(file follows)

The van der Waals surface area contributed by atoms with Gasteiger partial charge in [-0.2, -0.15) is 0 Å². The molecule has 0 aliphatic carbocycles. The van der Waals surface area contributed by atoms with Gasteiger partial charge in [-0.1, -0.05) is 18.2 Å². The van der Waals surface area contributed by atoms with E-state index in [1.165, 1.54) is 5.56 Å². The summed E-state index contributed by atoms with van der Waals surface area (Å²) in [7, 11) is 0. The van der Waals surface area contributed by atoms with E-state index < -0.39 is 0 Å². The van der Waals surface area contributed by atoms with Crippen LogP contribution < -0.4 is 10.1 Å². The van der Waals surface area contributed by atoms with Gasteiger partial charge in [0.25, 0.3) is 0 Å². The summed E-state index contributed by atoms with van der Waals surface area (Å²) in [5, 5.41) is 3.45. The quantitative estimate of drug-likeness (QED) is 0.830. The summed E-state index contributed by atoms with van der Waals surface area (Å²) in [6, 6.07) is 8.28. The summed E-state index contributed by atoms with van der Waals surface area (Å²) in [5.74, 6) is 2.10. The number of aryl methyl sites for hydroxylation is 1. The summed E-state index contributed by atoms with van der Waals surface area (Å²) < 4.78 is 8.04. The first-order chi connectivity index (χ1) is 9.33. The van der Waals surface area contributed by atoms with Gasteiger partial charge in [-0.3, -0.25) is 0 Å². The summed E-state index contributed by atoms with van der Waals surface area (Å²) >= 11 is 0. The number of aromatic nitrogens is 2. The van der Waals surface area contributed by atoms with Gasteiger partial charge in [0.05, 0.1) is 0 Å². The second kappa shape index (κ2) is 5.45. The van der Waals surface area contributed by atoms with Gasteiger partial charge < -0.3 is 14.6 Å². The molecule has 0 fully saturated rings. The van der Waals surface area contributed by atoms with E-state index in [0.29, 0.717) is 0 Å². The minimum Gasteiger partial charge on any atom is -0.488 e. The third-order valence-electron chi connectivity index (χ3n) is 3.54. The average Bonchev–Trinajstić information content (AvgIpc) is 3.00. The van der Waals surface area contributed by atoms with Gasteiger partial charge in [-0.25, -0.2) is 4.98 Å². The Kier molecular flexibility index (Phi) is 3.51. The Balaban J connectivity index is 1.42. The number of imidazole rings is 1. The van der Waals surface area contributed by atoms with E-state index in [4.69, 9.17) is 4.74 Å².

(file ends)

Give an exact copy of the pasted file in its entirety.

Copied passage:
The van der Waals surface area contributed by atoms with Gasteiger partial charge in [-0.2, -0.15) is 0 Å². The molecule has 0 aliphatic carbocycles. The van der Waals surface area contributed by atoms with Gasteiger partial charge in [-0.1, -0.05) is 18.2 Å². The van der Waals surface area contributed by atoms with E-state index in [1.165, 1.54) is 5.56 Å². The summed E-state index contributed by atoms with van der Waals surface area (Å²) in [7, 11) is 0. The van der Waals surface area contributed by atoms with E-state index < -0.39 is 0 Å². The van der Waals surface area contributed by atoms with Crippen LogP contribution < -0.4 is 10.1 Å². The van der Waals surface area contributed by atoms with Gasteiger partial charge in [0.25, 0.3) is 0 Å². The summed E-state index contributed by atoms with van der Waals surface area (Å²) in [5, 5.41) is 3.45. The quantitative estimate of drug-likeness (QED) is 0.830. The summed E-state index contributed by atoms with van der Waals surface area (Å²) in [6, 6.07) is 8.28. The summed E-state index contributed by atoms with van der Waals surface area (Å²) in [5.74, 6) is 2.10. The number of aryl methyl sites for hydroxylation is 1. The summed E-state index contributed by atoms with van der Waals surface area (Å²) < 4.78 is 8.04. The first-order chi connectivity index (χ1) is 9.33. The van der Waals surface area contributed by atoms with Gasteiger partial charge in [-0.3, -0.25) is 0 Å². The summed E-state index contributed by atoms with van der Waals surface area (Å²) >= 11 is 0. The number of aromatic nitrogens is 2. The van der Waals surface area contributed by atoms with Gasteiger partial charge in [0.05, 0.1) is 0 Å². The second kappa shape index (κ2) is 5.45. The van der Waals surface area contributed by atoms with Gasteiger partial charge < -0.3 is 14.6 Å². The molecule has 0 fully saturated rings. The van der Waals surface area contributed by atoms with E-state index in [0.29, 0.717) is 0 Å². The minimum Gasteiger partial charge on any atom is -0.488 e. The third-order valence-electron chi connectivity index (χ3n) is 3.54. The average Bonchev–Trinajstić information content (AvgIpc) is 3.00. The van der Waals surface area contributed by atoms with Gasteiger partial charge in [-0.25, -0.2) is 4.98 Å². The Kier molecular flexibility index (Phi) is 3.51. The Balaban J connectivity index is 1.42. The number of imidazole rings is 1. The van der Waals surface area contributed by atoms with E-state index in [4.69, 9.17) is 4.74 Å².